1922 MOT map of France

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Ritchie333
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1922 MOT map of France

Post by Ritchie333 » Sun Feb 23, 2020 21:09

Having done MOT maps of Great Britain and Ireland, how about the country that inspired road numbering in the first place?

Under "Other historic maps", there's now a "1922 France" layer. This was produced by the Ministère des Travaux Publics in 1922 and is described as: Carte Itinéraire des Routes Nationales de France et D'Algérie avec les Chemins de fer d'intérêt général et les Voies navigables - National Road Itinerary Map of France and Algeria with railways of interest and navigable waters. It's basically the French equivalent of an MOT Map, although conceptually more like the early Ten Mile Road Maps of the 1930s.

As French Route Nationales have been comprehensively detrunked, particularly with two exercises in 1973 and 2006, it's much more difficult to identify the older routes, some of which date from Roman Gaul, and others were staked out by Napoleon, so there's a lot of history in there.
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Re: 1922 MOT map of France

Post by c2R » Sun Feb 23, 2020 21:37

Wow, thank you. The other really interesting thing about the map is how important canals are, not just the roads and railways!
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Re: 1922 MOT map of France

Post by Peter350 » Mon Feb 24, 2020 10:49

This is awesome. It’s astonishing to see how many Route Nationalés there are on the map which have now been reclassified as D roads, particularly in the north.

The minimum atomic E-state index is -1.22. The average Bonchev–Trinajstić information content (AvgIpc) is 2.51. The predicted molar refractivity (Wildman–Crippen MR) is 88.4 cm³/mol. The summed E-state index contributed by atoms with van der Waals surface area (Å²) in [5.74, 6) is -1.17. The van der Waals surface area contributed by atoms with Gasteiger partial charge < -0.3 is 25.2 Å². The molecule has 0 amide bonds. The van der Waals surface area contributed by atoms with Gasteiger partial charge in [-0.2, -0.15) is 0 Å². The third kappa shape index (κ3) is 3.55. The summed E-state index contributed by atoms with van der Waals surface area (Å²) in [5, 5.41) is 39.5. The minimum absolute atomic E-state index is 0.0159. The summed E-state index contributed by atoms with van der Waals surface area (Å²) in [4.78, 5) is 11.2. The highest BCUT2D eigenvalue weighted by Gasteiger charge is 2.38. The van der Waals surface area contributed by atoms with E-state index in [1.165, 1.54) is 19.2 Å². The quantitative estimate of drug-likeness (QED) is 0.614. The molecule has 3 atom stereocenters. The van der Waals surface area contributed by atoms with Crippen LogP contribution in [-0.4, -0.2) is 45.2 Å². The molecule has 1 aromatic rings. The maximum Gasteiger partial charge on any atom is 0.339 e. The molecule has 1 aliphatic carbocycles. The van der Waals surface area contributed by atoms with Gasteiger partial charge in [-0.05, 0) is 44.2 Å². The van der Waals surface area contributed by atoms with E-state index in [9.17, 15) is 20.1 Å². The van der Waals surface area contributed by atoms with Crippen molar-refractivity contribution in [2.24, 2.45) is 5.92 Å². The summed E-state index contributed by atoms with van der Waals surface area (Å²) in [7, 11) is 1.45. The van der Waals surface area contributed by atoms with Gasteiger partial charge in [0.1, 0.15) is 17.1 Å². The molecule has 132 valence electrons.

IIRC France never used a zoning system but allocated its roads in a clockwise sequence, with RN1 to RN24 radiating from Paris (some started further away). RN25 and above were used for cross-country routes avoiding the Capital, which also used a clockwise sequence starting and ending at the mouth of the River Seine.

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Re: 1922 MOT map of France

Post by Bryn666 » Mon Feb 24, 2020 11:10

Ritchie333 wrote:
Sun Feb 23, 2020 21:09
Having done MOT maps of Great Britain and Ireland, how about the country that inspired road numbering in the first place?

Under "Other historic maps", there's now a "1922 France" layer. This was produced by the Ministère des Travaux Publics in 1922 and is described as: Carte Itinéraire des Routes Nationales de France et D'Algérie avec les Chemins de fer d'intérêt général et les Voies navigables - National Road Itinerary Map of France and Algeria with railways of interest and navigable waters. It's basically the French equivalent of an MOT Map, although conceptually more like the early Ten Mile Road Maps of the 1930s.

As French Route Nationales have been comprehensively detrunked, particularly with two exercises in 1973 and 2006, it's much more difficult to identify the older routes, some of which date from Roman Gaul, and others were staked out by Napoleon, so there's a lot of history in there.
Blummin eck this is fantabulous.

French road numbering doesn't really have a system, other than the original 20 radials from Paris I've never worked out the system for N roads, and the 1973/2006 exercises have made it even harder.
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Re: 1922 MOT map of France

Post by Ritchie333 » Mon Feb 24, 2020 14:09

Bryn666 wrote:
Mon Feb 24, 2020 11:10
French road numbering doesn't really have a system, other than the original 20 radials from Paris I've never worked out the system for N roads, and the 1973/2006 exercises have made it even harder.